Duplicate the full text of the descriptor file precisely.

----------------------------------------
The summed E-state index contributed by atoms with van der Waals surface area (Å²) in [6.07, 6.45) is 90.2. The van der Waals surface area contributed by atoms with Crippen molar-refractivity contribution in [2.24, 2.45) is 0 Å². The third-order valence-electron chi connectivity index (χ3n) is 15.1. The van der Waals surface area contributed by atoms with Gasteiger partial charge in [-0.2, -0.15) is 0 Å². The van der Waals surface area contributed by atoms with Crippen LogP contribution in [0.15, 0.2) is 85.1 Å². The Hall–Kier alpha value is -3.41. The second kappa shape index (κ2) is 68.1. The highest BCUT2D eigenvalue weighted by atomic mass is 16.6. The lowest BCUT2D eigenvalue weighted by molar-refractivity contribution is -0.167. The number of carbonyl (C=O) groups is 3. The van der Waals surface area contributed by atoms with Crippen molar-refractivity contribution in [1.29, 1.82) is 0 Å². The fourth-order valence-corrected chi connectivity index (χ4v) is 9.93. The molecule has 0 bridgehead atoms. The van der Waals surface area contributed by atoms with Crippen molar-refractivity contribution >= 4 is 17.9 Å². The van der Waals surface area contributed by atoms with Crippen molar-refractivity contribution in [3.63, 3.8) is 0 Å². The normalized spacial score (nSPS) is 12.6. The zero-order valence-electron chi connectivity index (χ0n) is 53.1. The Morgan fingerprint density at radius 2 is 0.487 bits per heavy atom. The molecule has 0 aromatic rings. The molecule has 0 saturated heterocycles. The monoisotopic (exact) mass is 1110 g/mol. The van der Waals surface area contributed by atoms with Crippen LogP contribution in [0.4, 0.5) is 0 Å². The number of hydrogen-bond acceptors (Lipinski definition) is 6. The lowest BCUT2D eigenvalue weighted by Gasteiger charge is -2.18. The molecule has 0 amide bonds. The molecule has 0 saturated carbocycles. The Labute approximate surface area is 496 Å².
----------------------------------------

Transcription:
The summed E-state index contributed by atoms with van der Waals surface area (Å²) in [6.07, 6.45) is 90.2. The van der Waals surface area contributed by atoms with Crippen molar-refractivity contribution in [2.24, 2.45) is 0 Å². The third-order valence-electron chi connectivity index (χ3n) is 15.1. The van der Waals surface area contributed by atoms with Gasteiger partial charge in [-0.2, -0.15) is 0 Å². The van der Waals surface area contributed by atoms with Crippen LogP contribution in [0.15, 0.2) is 85.1 Å². The Hall–Kier alpha value is -3.41. The second kappa shape index (κ2) is 68.1. The highest BCUT2D eigenvalue weighted by atomic mass is 16.6. The lowest BCUT2D eigenvalue weighted by molar-refractivity contribution is -0.167. The number of carbonyl (C=O) groups is 3. The van der Waals surface area contributed by atoms with Crippen molar-refractivity contribution in [1.29, 1.82) is 0 Å². The fourth-order valence-corrected chi connectivity index (χ4v) is 9.93. The molecule has 0 bridgehead atoms. The van der Waals surface area contributed by atoms with Crippen molar-refractivity contribution >= 4 is 17.9 Å². The van der Waals surface area contributed by atoms with Crippen molar-refractivity contribution in [3.63, 3.8) is 0 Å². The normalized spacial score (nSPS) is 12.6. The zero-order valence-electron chi connectivity index (χ0n) is 53.1. The Morgan fingerprint density at radius 2 is 0.487 bits per heavy atom. The molecule has 0 aromatic rings. The molecule has 0 saturated heterocycles. The monoisotopic (exact) mass is 1110 g/mol. The van der Waals surface area contributed by atoms with Crippen LogP contribution in [0.4, 0.5) is 0 Å². The number of hydrogen-bond acceptors (Lipinski definition) is 6. The lowest BCUT2D eigenvalue weighted by Gasteiger charge is -2.18. The molecule has 0 amide bonds. The molecule has 0 saturated carbocycles. The Labute approximate surface area is 496 Å².